Concrete Lion Head Sculpture – the Latex Mold

lion mask patternNote: I recently created a new lion mask pattern. It’s a great choice if you love lions but you don’t want to hand-sculpt a lion’s face out of clay and cast it in concrete. The downloadable lion mask pattern is made with cardboard pieces taped together, plus one layer of paper mache and that lovely raffia mane (made with a cheap table skirt). It isn’t waterproof, though, like the concrete lion in the video.

And now, back to the original post:

I finished the latex mold today, and I went to the store for the Quikwall concrete mix for the final sculpture. The lion head should be finished in a few days, after the concrete has had time to cure.

Someone asked why I didn’t use silicone instead of latex, and there’s two reasons – first, the latex is somewhat less expensive (but still not cheap!) and second, latex is the type of mold that’s often used by people who make concrete garden art. I assume there must be a reason for that. I believe I read somewhere that it holds up well when concrete is poured into it many times. I only intend to make one or two lion heads, but you never know. 🙂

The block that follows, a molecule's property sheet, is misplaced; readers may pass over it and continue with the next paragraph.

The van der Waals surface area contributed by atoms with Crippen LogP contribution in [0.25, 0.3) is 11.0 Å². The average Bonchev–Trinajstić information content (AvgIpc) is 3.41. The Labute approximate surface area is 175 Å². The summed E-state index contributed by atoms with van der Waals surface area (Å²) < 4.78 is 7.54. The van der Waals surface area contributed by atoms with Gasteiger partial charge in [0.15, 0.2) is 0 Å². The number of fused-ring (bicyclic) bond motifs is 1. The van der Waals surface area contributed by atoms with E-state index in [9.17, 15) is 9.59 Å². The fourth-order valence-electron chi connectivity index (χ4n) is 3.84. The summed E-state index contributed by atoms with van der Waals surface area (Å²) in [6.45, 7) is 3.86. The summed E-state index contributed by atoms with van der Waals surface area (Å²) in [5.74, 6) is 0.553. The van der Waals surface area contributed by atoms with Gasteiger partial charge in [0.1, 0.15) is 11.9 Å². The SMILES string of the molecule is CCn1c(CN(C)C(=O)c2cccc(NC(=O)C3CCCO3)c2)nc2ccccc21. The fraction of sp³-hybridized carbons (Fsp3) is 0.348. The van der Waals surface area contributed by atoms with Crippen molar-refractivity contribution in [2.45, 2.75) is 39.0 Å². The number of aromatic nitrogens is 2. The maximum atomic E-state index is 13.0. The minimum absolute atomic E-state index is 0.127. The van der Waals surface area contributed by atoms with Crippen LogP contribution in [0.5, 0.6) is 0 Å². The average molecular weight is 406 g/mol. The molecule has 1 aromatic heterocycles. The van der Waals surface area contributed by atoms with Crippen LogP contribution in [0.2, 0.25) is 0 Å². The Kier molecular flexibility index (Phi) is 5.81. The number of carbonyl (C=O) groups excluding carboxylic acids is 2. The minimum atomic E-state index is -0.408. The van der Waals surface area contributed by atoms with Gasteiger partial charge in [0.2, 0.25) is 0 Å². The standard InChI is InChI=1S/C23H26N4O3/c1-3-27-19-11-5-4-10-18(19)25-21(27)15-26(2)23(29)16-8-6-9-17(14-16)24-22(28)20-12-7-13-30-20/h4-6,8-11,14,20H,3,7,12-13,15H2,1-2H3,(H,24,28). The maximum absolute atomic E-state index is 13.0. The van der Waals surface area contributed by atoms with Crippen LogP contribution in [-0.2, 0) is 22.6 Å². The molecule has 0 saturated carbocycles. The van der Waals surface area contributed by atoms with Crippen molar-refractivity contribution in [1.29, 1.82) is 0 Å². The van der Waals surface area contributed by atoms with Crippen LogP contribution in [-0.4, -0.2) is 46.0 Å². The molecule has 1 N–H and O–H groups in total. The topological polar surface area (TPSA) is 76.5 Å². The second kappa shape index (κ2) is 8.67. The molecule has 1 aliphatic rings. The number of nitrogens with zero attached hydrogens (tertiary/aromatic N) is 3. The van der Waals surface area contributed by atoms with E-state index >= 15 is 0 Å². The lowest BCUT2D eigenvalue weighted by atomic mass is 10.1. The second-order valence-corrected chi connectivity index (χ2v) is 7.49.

I apologize for the iffy focus on the video – my camera doesn’t work well so early in the morning.

Links to items mentioned in the video:

Here’s a really good article about latex (PDF).
This is the Quikwall concrete product I mentioned in the video.
And this is where I bought my latex.

19 thoughts on “Concrete Lion Head Sculpture – the Latex Mold”

    • Hi Rick. I sculpted the lion head with WED clay, then created the mold using Latex. I didn’t much like the Latex mold, so I did it over using Smooth-On Rebound 25 silicone.

  1. Thank you for sharing with us. I came across your site at exactly the right time. I was building a castle for the children’s area of the library, for summer reading promotion. I wanted to use paper mache, but had never attempted this before. I used regular paper mache for the top of the castle, then came across your paper clay recipe. I used that for the little balcony windows and it ended up looking just like blocks. It was very easy to work with. Your experimenting gave me the confidence needed to just try it.

  2. Nice one part mold.